Food allergies have been shown to trigger mental symptoms including depression.  Eliminating offending foods is an important part of depression that people can control.  There is also evidence that restricting sugar and caffeine in people with depression can elevate mood. You may want to try the simple test of avoiding caffeine andsugar for one week to see how you feel.
      The amount and type of dietary fat consumed may influence the incidence of depression. Previous studies have found that diets designed to lower cholesterol levels may reduce death from cardiovascular disease, but may also heighten the incidence of depression.  This likely has to do with the balance of fats in the diet.  A high intake of omega-6s (as from corn and soybean) relative to omega-3s and an inadequate intake of omega-3s (e.g., from fish and fish oils) have been associated with increased levels of depression. In contrast, people who eat diets high in omega-3s from fish have a lower incidence of depression and suicide.
As well as good fatty acid supplementation, the amino acid L-tyrosine or the tryptophan-precursor 5-HTP can be beneficial for depression.  Some trials using 5-HTP with people suffering from depression have shown sign of efficacy. IMPORTANT - Unless indicated by your doctor, do not take 5-HTP or St. John’s Wort with any anti-depressants, including fluoxetine.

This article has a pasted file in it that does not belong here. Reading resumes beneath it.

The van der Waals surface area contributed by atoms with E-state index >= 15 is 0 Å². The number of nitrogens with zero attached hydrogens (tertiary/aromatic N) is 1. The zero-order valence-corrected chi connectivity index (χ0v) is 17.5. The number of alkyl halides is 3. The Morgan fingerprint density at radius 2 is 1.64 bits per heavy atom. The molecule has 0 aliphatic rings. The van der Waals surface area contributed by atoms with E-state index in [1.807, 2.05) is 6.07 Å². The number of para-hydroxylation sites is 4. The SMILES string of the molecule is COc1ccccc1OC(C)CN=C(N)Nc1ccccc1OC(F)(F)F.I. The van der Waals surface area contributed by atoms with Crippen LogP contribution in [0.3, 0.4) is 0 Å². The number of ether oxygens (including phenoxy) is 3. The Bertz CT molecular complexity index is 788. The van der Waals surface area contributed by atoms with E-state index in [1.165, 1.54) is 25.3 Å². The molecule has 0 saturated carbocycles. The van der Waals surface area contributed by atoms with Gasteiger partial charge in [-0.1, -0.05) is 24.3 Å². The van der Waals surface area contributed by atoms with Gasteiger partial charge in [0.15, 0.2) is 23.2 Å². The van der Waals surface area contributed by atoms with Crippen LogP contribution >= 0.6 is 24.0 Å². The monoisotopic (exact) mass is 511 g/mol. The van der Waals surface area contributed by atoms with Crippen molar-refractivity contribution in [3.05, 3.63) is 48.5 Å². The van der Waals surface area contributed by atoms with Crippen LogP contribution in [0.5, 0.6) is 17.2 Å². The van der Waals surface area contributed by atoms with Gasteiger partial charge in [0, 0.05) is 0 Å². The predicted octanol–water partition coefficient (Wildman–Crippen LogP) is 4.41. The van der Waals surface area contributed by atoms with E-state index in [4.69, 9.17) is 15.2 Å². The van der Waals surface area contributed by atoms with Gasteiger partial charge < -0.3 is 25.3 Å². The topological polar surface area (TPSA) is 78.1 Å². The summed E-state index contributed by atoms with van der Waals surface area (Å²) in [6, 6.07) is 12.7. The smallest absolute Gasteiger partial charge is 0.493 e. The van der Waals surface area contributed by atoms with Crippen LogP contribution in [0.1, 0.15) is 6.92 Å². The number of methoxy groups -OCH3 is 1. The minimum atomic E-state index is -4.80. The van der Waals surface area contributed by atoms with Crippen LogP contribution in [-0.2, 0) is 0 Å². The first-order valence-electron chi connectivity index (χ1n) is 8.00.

Other supplements that show good evidence for helping with people with depression include melatonin, St. John's Wort, and for those with deficiencies, folic acid, iron, B-12 and B-6.  There is a possibility that high-dose melatonin could worsen depression, so it should only be used for this purpose under a doctor’s supervision.
     Finally, other methods such as Acupuncture and certain yoga rhythmic breathing techniques can be helpful for depression.  There are many natural and safe techniques to help us beyond darkness and despair into the light beyond.
*This article is for information purposes only.  It is not intended to be specific health advice or treatment.  If you are on any anti-depressant medications, please consult with your doctor before trying any of the advice contained in this article.

Dr. Christopher
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A testimonial from a 50-year old woman 
"If you are tired of taking prescription medications, tired of being told 'nothing can be done', feeling at a loss with your medical problems, try naturopathic treatments."

Bok Choy Soup
(Warming for Winter)
Wash and cover 1 chicken with water.
1          Onion
2          Carrots
1          Bay Leaf
3          Cloves of Garlic
2 tsp    Salt
Bring to a boil and then simmer until chicken is tender, 45 minutes to 1 hr.  Strain broth and set aside.  Cut chicken off bones and chop into bite-sized pieces.  To the broth add:
½ tsp Rosemary
½ tsp Thyme
1 bunch chopped Bok Choy
Cook 15 minutes or so, until the greens are tender.  Add the chicken just before serving to warm again.
(Courtesy of Jared Zeff, ND, LAc)

Here is real wisdom from the website of my personal therapist, Donna BE and her husband, Stephen BE.
"It is always amazing how neglectful most people are about their emotions. They ignore them until there is a problem. Then they ignore them some more, until the problem can no longer be ignored. Then they feel lost, confused and helpless. You wouldn't even treat your own car this way, but somehow it's the best plan for emotions. Amazing!"

Donna and Stephen BE

Dr. Christopher Lepisto is a graduate of Bastyr University and a practicing Naturopathic Doctor in downtown Grand Junction. He specializes in women’s health, environmental medicine, cleansing and detoxification. For more information, please visit his website at or call his office at 970.250.4104.